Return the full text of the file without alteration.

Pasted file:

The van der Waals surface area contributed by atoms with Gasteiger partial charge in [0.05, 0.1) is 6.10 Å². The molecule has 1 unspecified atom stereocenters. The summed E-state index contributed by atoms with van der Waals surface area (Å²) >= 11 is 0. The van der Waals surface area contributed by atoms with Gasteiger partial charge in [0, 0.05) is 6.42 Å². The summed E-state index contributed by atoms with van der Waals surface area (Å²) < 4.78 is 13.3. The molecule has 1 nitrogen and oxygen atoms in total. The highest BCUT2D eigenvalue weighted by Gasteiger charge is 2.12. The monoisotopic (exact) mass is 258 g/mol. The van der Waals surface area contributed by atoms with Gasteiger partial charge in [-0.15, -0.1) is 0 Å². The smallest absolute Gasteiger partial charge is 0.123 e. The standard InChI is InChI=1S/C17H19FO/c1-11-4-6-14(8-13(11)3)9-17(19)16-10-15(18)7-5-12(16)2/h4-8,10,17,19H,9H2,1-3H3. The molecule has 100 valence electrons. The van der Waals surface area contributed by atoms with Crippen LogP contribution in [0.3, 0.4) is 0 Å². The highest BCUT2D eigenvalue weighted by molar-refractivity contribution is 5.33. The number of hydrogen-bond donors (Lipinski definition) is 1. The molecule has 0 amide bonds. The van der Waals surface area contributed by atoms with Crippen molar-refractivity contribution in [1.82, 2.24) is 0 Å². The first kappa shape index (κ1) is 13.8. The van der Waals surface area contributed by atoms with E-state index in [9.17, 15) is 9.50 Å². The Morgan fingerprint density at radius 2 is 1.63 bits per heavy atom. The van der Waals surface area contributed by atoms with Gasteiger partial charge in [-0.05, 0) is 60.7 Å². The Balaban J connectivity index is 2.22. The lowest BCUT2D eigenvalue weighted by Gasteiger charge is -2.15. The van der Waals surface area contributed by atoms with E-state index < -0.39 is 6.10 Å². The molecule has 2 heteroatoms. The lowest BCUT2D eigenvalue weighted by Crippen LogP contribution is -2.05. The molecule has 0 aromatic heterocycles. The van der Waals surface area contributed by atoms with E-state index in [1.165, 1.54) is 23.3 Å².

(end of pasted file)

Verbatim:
The van der Waals surface area contributed by atoms with Gasteiger partial charge in [0.05, 0.1) is 6.10 Å². The molecule has 1 unspecified atom stereocenters. The summed E-state index contributed by atoms with van der Waals surface area (Å²) >= 11 is 0. The van der Waals surface area contributed by atoms with Gasteiger partial charge in [0, 0.05) is 6.42 Å². The summed E-state index contributed by atoms with van der Waals surface area (Å²) < 4.78 is 13.3. The molecule has 1 nitrogen and oxygen atoms in total. The highest BCUT2D eigenvalue weighted by Gasteiger charge is 2.12. The monoisotopic (exact) mass is 258 g/mol. The van der Waals surface area contributed by atoms with Gasteiger partial charge in [-0.15, -0.1) is 0 Å². The smallest absolute Gasteiger partial charge is 0.123 e. The standard InChI is InChI=1S/C17H19FO/c1-11-4-6-14(8-13(11)3)9-17(19)16-10-15(18)7-5-12(16)2/h4-8,10,17,19H,9H2,1-3H3. The molecule has 100 valence electrons. The van der Waals surface area contributed by atoms with Crippen LogP contribution in [0.3, 0.4) is 0 Å². The highest BCUT2D eigenvalue weighted by molar-refractivity contribution is 5.33. The number of hydrogen-bond donors (Lipinski definition) is 1. The molecule has 0 amide bonds. The van der Waals surface area contributed by atoms with Crippen molar-refractivity contribution in [1.82, 2.24) is 0 Å². The first kappa shape index (κ1) is 13.8. The van der Waals surface area contributed by atoms with E-state index in [9.17, 15) is 9.50 Å². The Morgan fingerprint density at radius 2 is 1.63 bits per heavy atom. The van der Waals surface area contributed by atoms with Gasteiger partial charge in [-0.05, 0) is 60.7 Å². The Balaban J connectivity index is 2.22. The lowest BCUT2D eigenvalue weighted by Gasteiger charge is -2.15. The van der Waals surface area contributed by atoms with E-state index < -0.39 is 6.10 Å². The molecule has 2 heteroatoms. The lowest BCUT2D eigenvalue weighted by Crippen LogP contribution is -2.05. The molecule has 0 aromatic heterocycles. The van der Waals surface area contributed by atoms with E-state index in [1.165, 1.54) is 23.3 Å².